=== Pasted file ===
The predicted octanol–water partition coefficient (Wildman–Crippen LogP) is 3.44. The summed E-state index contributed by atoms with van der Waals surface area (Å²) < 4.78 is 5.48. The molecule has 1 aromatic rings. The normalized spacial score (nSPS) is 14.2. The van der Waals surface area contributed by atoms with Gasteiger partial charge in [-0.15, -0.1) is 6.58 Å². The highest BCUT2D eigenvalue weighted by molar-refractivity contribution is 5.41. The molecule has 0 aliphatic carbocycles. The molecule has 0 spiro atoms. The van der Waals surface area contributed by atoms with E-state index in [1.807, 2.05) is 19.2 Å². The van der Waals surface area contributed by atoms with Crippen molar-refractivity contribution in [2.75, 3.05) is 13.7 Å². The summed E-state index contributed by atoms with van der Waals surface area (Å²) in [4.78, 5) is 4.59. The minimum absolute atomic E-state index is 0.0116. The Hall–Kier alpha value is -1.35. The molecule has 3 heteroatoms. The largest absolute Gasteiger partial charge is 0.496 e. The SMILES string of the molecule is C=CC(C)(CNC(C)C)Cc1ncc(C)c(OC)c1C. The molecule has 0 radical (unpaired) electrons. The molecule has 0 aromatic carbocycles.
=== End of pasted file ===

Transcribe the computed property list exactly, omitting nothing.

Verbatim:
The predicted octanol–water partition coefficient (Wildman–Crippen LogP) is 3.44. The summed E-state index contributed by atoms with van der Waals surface area (Å²) < 4.78 is 5.48. The molecule has 1 aromatic rings. The normalized spacial score (nSPS) is 14.2. The van der Waals surface area contributed by atoms with Gasteiger partial charge in [-0.15, -0.1) is 6.58 Å². The highest BCUT2D eigenvalue weighted by molar-refractivity contribution is 5.41. The molecule has 0 aliphatic carbocycles. The molecule has 0 spiro atoms. The van der Waals surface area contributed by atoms with E-state index in [1.807, 2.05) is 19.2 Å². The van der Waals surface area contributed by atoms with Crippen molar-refractivity contribution in [2.75, 3.05) is 13.7 Å². The summed E-state index contributed by atoms with van der Waals surface area (Å²) in [4.78, 5) is 4.59. The minimum absolute atomic E-state index is 0.0116. The Hall–Kier alpha value is -1.35. The molecule has 3 heteroatoms. The largest absolute Gasteiger partial charge is 0.496 e. The SMILES string of the molecule is C=CC(C)(CNC(C)C)Cc1ncc(C)c(OC)c1C. The molecule has 0 radical (unpaired) electrons. The molecule has 0 aromatic carbocycles.